Philip Webb at Red House
Known to have only two weaknesses, “...good tobacco and Italian Leather Boots...” Webb was the modest and unassuming member of Morris’s circle of friends. However, he was by no means any less creative, and has been referred to as “The Father of Arts and Crafts Architecture”.
Webb was one of 11 children, born to an Oxford GP. Webb harboured ambitions to become an artist, but the death of his father when Webb was only 17 made Webb chose a career in architecture instead, presumably because it seemed a more stable career path. He attained a position as a junior assistant for the Gothic Revivalist architect, G.E. Street, before moving to London in 1858 to found his own firm.
Webb and Morris
Webb met Morris, whilst working for Street in Oxford. Where Webb was quiet, considered and modest, William Morris was ebullient, gregarious and outgoing. The two were a perfect foil for one another and became close friends.
Webb and Morris shared a love of the countryside and old buildings, and in 1858 took a holiday to the south of France, where they were inspired by the medieval chateau and gothic churches of the region. When they returned, Morris gave Webb free reign to design his house in the village of Upton. It was Webb’s very first independent commission.
The project at Red House was all-encompassing, and alongside the building itself, Webb was responsible for designing furniture, tiles, stained glass, glassware and metalwork, hinting at his early ambitions to become and artist himself.
Webb was one of the founding members of Morris, Marshall, Faulkner & Co. and made a significant practical contribution to the firm. Famously, Webb drew the birds in Morris’ early wallpaper designs, such as Trellis, because Morris felt him to be the superior artist when it came to depicting birds.
As Webb and Morris matured and developed their thinking around the design and preservation of traditional craftsmanship, Webb’s architectural experience also came to bear an influence.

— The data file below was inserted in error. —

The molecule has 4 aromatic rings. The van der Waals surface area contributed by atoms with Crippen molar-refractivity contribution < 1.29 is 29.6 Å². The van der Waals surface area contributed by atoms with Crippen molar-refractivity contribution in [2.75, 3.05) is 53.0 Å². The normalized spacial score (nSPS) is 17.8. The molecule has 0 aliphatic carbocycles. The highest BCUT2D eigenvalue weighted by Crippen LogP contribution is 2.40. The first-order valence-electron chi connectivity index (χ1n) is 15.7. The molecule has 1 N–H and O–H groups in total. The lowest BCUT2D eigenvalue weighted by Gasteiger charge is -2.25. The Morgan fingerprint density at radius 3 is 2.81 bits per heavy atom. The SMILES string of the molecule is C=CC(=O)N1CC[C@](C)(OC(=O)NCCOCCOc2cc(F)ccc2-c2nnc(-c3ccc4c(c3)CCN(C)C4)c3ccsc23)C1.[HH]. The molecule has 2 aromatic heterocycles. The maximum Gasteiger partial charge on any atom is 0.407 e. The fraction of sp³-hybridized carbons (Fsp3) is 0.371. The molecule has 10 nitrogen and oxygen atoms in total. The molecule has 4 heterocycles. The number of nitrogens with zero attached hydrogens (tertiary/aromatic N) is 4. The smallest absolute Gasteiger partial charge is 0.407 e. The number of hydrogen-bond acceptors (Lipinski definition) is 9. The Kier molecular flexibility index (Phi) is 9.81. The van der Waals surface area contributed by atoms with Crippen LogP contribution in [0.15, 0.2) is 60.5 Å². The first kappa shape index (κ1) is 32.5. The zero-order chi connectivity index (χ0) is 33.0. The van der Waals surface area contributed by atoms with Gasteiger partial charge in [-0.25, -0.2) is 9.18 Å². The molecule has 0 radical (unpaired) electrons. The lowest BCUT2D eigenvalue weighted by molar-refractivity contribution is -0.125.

The Victorian era saw a flurry of ‘restorations’ to old buildings, usually of a destructive nature and with the individuality and uniqueness of the spaces replaced with an idealised vision of how the space should look.
In 1877, Webb and Morris founded The Society for the Protection of Ancient Buildings (SPAB), to promote the preservation of the building’s entire history. Today, the organisation still upholds these values and promotes the conservation of historic buildings.
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Although Webb later referred to Red House as “...work of my gothic days...” his talent was obvious and many others sought his services for similar commissions. Webb was particular about whom he accepted commissions from and had to get along with the client. This meant that the number of studio houses and country houses that he built were designed with a clear vision in mind and present a unified design aesthetic. The National Trust’s very own Standen House, was Webb’s last commission, and with its Morris & Co. designed interiors, is a harmonious design, outside and in.
This principled approach to selecting commissions though, meant that Webb spent his final years in poverty, unable to indulge his love for tobacco and Italian leather boots without help from his friends. The modest and retiring Webb had however, inspired incredible loyalty from his circle of friends, and they ensured he had a roof over his head until his death in 1915.
The combined success of Morris & Co. and the high profile of Webb’s clients led to a flourishing of the Arts and Crafts Movement, and Webb’s treatment of building materials and a distinctly British take on architecture in rejection of neoclassical designs, led to him being the inspiration for many architects at the end of the nineteenth century, when the movement flourished. Webb therefore has a good claim to the title of “Father of the Arts and Crafts Architecture”.